Microsoft’s next CEO will be Satya Nadella, if current reports prove accurate.
According to Re/code, which drew its information from “numerous sources close to Microsoft,” Nadella could officially assume the role in early February. Meanwhile, anonymous sources speaking to Bloomberg suggested that co-founder Bill Gates could be forced to give up his longtime chairman role.
Nadella (again, if confirmed) seems a logical choice for Microsoft. He’s been with the company for more than twenty years, eventually becoming executive vice president of its Cloud and Enterprise division. The enterprise remains a key—perhaps the key—customer segment for Microsoft, especially as its mobile and consumer efforts (excluding the Xbox) have floundered in recent years; in order to retain those business clients, Nadella and his team embarked on the creation of “Cloud OS,” the platform that powers Microsoft’s large-scale cloud services such as SkyDrive, Azure, and Office 365.
Under his guidance, Microsoft’s revenue from cloud services has grown by several billion over the past few years, so he’s shown that he can expand a business. In addition, his technical background could afford him a large measure of respect from Microsoft’s legions of engineers and developers. But if he’s ultimately tapped for the CEO seat, Nadella faces one of the toughest jobs in the technology industry: not only does he need to craft a plan that will allow Microsoft to grow and prosper in an integrated, holistic manner—he’ll need to do it while guiding the company through the massive internal reorganization initiated by his predecessor, Steve Ballmer.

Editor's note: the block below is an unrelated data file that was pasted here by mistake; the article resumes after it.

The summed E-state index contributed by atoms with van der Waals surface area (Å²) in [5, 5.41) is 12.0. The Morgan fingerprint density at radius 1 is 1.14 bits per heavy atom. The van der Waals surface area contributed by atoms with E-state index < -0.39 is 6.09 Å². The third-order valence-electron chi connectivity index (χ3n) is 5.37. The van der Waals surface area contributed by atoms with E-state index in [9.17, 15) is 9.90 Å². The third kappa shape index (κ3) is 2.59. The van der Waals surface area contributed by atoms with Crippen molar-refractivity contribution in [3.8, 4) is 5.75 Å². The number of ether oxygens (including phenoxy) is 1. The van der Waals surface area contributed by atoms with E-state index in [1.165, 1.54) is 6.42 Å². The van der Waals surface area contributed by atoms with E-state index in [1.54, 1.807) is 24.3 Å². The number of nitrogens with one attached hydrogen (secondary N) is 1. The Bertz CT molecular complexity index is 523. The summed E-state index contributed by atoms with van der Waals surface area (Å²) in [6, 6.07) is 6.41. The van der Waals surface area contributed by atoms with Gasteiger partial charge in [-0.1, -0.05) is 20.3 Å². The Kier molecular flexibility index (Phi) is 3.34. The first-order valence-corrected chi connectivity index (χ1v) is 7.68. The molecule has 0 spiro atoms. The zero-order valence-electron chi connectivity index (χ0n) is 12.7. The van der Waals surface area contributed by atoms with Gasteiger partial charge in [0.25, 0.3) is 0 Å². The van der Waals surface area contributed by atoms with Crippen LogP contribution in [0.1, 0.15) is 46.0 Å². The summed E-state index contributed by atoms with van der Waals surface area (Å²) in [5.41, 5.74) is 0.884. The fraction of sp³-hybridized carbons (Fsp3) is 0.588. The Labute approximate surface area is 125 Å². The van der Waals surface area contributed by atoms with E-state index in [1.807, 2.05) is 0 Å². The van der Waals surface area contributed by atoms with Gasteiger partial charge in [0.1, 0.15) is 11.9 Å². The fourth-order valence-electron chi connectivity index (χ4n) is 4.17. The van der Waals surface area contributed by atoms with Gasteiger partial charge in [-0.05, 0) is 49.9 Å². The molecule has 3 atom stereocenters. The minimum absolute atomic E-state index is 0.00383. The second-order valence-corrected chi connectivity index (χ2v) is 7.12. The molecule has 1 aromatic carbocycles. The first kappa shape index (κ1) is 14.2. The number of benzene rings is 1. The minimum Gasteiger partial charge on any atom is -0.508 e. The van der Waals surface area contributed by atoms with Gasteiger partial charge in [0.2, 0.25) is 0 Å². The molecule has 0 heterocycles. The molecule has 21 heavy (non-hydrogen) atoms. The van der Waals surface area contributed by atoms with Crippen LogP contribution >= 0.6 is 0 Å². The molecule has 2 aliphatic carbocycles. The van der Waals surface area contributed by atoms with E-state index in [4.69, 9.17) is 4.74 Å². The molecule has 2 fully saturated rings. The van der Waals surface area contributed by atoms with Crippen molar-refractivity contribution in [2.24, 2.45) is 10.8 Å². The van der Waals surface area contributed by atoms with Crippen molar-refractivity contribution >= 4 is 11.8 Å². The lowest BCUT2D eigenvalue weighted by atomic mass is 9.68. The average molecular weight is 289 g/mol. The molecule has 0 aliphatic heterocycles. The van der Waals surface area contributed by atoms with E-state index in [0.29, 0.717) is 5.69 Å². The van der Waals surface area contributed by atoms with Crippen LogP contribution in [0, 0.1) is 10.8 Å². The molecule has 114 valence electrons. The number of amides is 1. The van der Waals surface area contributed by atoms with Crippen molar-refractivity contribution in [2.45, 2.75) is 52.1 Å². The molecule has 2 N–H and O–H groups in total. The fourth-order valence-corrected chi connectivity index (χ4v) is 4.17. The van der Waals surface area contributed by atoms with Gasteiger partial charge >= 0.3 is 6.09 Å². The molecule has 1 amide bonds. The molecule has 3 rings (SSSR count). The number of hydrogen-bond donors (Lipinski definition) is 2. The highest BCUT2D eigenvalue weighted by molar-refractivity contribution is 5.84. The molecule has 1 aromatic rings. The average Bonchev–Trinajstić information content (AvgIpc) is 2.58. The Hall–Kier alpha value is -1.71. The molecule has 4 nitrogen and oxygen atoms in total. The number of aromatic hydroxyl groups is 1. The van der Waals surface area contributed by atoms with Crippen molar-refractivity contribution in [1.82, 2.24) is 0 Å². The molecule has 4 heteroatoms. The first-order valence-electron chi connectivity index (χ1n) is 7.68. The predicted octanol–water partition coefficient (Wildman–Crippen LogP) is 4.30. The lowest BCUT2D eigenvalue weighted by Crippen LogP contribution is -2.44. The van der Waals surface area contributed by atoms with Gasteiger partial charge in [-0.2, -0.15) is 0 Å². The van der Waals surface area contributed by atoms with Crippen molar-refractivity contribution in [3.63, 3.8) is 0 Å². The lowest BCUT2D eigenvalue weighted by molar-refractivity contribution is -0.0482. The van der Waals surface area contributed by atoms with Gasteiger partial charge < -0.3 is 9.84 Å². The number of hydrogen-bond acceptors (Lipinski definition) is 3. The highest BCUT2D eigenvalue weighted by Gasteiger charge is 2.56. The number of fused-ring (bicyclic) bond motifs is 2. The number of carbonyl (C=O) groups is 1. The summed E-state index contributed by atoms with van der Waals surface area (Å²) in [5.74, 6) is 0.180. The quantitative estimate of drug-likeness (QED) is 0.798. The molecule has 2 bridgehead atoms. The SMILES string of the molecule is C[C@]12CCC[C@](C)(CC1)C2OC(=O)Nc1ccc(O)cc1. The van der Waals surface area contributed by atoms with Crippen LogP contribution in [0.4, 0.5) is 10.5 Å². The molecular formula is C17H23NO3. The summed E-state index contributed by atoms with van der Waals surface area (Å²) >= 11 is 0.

Until Microsoft’s board announces a new CEO—the search process has already dragged on for several months—employees are literally twiddling their thumbs. “We aren’t doing anything but waiting,” an unnamed executive told Re/code. “No one knows what the new CEO will want, so no one knows what to do.”
Nadella wasn’t the only Microsoft insider reportedly under consideration for the job. Both Tony Bates (former CEO of Skype, now a high-ranking executive) and Stephen Elop (reintegrating into Microsoft after running Nokia) were supposedly on the short list of candidates. Microsoft’s board also examined the possibility of an outsider such as Ford CEO Alan Mulally or Ericsson AB CEO Hans Vestberg taking the helm, but that idea seems to have faded in the past few weeks.
If he takes the job, Nadella will become Microsoft’s third CEO after Gates and Ballmer. To say he’ll face a challenge is something of an understatement.